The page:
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Saturday, 7 June 2014

Fiction: The Keeper of the Instruments

Yesterday I had some feedback from an interview I went to this week. I didn't get the job. However, this upset me less than feedback suggesting I needed to develop my creative skill set. Having my creativity questioned seemed like a pretty big slight. In reality I think it reflects my interview nerves and that fact that I didn't highlight these skills enough. Anyway, in a vague attempt to alleviate my wounded pride, I've decided to share a small work of fiction I wrote for a competition some time ago.


The Keeper of the Instruments

There are some who say he was born to whore in a deserted back alley and lived out his childhood as a street urchin, there are others who say he was the son of a carpenter who left him his business when he died. Regardless of his origins, he was a mysterious man, withdrawn, only speaking when he deemed it absolutely necessary. To the unaccustomed, this was often mistaken for rudeness but his friends were charmed by his ability to listen; a skill so rare in a bustling city like Venice that it was thought there was something of the mystical about him.

Each year, as carnival season approached, friends marveled at his ability to breathe life into the inanimate. His dexterous fingers would string together streamers and sculpt masks, grotesque and beautiful in equal measure. The city-dwellers loved to buy from him and were always inviting him to join their parties. Yet he stayed away from the hustle and dancing, preferring to listen to the sounds of singing, laughter and shrieking from the safety of his room. This he would do for hours, seeking out the musicality in even the basest sounds; cat calls, jeers and drunken blabbering. He was the only one who could hear the city’s song.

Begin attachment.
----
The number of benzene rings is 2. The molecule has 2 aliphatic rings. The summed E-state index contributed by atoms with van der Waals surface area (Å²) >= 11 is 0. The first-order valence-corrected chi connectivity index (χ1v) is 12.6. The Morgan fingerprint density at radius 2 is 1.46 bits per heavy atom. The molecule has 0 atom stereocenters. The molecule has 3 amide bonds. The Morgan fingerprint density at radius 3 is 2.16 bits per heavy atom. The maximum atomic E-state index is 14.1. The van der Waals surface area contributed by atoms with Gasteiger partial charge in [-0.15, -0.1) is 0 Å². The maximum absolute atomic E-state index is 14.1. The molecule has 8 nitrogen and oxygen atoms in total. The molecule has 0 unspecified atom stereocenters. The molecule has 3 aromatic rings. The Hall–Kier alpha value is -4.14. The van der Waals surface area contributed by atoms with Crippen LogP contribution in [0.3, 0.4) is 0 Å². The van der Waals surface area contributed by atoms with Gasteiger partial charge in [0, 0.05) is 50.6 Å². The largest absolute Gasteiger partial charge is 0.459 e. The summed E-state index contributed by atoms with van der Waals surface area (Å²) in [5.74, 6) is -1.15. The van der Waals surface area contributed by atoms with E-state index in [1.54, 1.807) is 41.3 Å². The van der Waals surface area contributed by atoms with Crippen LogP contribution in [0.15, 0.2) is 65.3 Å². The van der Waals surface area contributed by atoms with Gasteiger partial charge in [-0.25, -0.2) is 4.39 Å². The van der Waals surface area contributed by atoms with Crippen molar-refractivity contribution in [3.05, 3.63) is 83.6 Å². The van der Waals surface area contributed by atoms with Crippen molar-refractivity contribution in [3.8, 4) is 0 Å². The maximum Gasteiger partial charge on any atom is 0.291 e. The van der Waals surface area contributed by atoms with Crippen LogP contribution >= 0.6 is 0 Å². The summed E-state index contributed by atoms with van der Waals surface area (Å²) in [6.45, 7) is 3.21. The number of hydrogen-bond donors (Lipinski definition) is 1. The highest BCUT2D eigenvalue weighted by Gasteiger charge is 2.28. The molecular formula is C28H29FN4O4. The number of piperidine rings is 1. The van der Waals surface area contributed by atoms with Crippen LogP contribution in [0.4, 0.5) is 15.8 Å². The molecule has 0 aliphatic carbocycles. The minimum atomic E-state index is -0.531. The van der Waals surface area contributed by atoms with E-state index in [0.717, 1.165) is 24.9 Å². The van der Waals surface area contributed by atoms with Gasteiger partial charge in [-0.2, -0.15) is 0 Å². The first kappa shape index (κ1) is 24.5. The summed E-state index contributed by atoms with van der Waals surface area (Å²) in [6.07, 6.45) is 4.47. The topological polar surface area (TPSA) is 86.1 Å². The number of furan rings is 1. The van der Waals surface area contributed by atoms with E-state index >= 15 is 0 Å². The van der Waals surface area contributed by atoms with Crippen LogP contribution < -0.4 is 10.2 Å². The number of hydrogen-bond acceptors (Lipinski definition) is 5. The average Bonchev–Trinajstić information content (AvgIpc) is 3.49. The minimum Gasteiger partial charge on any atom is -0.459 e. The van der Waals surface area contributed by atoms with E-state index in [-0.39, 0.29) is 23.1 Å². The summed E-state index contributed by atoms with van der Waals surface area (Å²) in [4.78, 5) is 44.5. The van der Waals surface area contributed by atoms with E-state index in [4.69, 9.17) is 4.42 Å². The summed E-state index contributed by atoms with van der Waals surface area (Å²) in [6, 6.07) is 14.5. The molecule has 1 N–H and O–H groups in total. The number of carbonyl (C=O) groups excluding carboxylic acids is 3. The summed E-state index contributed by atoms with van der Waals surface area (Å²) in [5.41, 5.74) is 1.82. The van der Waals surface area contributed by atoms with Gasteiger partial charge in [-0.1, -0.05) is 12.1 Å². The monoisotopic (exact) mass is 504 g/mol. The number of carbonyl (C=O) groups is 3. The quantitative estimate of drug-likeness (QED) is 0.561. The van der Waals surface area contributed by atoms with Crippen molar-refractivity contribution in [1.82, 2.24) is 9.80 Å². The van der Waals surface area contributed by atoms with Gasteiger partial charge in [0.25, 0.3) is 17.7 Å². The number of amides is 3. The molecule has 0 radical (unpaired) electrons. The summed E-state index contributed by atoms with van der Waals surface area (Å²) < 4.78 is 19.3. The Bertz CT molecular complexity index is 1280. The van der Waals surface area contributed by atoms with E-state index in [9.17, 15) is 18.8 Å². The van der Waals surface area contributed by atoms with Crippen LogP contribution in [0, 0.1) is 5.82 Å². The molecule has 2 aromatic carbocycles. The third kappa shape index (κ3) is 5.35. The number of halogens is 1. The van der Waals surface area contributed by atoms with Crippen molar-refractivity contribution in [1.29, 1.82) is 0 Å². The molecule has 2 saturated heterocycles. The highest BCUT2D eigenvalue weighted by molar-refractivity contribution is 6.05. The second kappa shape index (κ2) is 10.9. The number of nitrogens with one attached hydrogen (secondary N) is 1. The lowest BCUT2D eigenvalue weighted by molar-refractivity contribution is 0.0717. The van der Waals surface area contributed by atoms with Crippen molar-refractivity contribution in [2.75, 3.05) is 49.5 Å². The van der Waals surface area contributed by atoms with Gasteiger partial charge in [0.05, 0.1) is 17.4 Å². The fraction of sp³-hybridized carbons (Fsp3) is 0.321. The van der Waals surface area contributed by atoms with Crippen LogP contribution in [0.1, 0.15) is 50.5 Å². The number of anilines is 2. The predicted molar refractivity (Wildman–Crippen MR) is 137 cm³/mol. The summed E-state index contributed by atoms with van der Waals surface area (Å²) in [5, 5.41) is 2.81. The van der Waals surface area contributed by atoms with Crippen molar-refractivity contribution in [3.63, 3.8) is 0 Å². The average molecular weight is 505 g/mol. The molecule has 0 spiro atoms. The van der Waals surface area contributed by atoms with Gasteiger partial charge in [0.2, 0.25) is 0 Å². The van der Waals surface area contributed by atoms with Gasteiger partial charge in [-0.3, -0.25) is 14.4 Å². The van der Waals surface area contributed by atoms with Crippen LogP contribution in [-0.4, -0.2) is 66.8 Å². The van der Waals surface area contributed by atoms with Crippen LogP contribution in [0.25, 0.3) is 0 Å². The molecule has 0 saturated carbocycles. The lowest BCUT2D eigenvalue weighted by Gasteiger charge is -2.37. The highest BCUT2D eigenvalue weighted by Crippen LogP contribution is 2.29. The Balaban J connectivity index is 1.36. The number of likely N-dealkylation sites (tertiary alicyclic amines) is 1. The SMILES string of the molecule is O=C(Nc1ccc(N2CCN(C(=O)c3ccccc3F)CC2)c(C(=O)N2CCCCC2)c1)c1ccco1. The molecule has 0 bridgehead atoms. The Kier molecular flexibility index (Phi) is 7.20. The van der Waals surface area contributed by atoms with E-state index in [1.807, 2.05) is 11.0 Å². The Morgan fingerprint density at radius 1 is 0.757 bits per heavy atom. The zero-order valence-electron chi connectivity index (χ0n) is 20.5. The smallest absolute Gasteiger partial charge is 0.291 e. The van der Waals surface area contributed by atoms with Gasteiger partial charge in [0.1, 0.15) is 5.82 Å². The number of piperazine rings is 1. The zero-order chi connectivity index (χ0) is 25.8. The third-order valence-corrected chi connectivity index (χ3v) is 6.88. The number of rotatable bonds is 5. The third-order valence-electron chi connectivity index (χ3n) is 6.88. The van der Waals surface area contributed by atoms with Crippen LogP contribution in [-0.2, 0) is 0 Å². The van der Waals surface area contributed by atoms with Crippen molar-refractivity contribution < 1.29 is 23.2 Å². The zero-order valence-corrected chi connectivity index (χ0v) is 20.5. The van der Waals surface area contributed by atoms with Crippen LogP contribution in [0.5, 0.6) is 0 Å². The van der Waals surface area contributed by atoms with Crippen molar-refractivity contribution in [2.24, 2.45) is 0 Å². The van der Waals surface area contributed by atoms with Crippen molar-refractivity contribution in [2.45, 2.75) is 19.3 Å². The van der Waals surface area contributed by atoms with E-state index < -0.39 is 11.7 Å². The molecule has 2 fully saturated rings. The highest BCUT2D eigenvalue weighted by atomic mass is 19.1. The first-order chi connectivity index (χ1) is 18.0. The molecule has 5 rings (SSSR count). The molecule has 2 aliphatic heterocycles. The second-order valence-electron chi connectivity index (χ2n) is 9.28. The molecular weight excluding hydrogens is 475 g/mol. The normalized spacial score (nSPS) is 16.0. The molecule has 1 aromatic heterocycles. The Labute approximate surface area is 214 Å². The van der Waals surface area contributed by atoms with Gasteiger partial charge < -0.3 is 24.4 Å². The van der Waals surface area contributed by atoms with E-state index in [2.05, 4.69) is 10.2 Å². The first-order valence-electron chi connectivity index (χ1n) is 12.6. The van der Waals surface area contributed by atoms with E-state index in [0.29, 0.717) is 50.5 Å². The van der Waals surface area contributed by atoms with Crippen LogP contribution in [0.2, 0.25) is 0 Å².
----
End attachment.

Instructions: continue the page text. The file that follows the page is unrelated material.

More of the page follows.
One day, a handsome Prince came to Venice. He dazzled my creator with offers of fame and women, promising him high recompense for working as an inventor in his court. Maybe my creator had grown tired of Venice, or maybe he could see that his future held a greater song. Whatever the reason, he packed up his belongings and vanished into the night.

Like many young men before him, he was swept up with the excitement of life at the Medici court. For several months he went from woman to woman, drank fine liquors, and ate like a king. Yet my creator’s soul was unsatisfied by this life and he knew there was a greater purpose to his existence. Before long he returned to his workshop to draw, design and fiddle with materials in the hope of proving his worth to the Prince.

He cut, carved, sanded, and strung for many days and many nights before I came to be. He banned anyone from entering his workshop during this time, and lived only on bread and water. Lesser versions of me had been sent to the musicians at court to be marveled at, but my creator knew that I would change the history of music forever.

Federigo Meccoli laid his fingers upon my keys for the first time, amazed at the sound his touch evoked, bewildered by the rapturous applause of the courtiers. A spell was cast in the Prince’s theatre that night.

But my creator was the first to make me sing, his fingertips caressing me in the magical spill of first light, as a parent would his only child.

They call him The Keeper of the Instruments, and I am his finest creation.

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